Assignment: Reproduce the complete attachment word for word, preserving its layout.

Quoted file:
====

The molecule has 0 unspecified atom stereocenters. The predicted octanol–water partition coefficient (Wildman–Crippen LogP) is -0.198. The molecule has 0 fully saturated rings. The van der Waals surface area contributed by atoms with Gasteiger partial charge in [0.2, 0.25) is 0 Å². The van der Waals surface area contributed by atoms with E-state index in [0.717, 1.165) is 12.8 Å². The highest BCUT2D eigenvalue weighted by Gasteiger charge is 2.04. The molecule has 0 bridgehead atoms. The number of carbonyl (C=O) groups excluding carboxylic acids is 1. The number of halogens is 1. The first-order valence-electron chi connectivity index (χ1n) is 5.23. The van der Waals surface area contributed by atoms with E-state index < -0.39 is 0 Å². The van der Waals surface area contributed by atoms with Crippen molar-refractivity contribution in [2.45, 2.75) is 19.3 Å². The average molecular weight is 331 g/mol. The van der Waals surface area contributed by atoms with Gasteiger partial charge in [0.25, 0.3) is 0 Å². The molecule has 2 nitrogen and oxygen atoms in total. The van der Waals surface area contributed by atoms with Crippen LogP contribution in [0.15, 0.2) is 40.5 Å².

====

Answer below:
The molecule has 0 unspecified atom stereocenters. The predicted octanol–water partition coefficient (Wildman–Crippen LogP) is -0.198. The molecule has 0 fully saturated rings. The van der Waals surface area contributed by atoms with Gasteiger partial charge in [0.2, 0.25) is 0 Å². The van der Waals surface area contributed by atoms with E-state index in [0.717, 1.165) is 12.8 Å². The highest BCUT2D eigenvalue weighted by Gasteiger charge is 2.04. The molecule has 0 bridgehead atoms. The number of carbonyl (C=O) groups excluding carboxylic acids is 1. The number of halogens is 1. The first-order valence-electron chi connectivity index (χ1n) is 5.23. The van der Waals surface area contributed by atoms with E-state index < -0.39 is 0 Å². The van der Waals surface area contributed by atoms with Crippen molar-refractivity contribution in [2.45, 2.75) is 19.3 Å². The average molecular weight is 331 g/mol. The van der Waals surface area contributed by atoms with Gasteiger partial charge in [0.25, 0.3) is 0 Å². The molecule has 2 nitrogen and oxygen atoms in total. The van der Waals surface area contributed by atoms with Crippen LogP contribution in [0.15, 0.2) is 40.5 Å².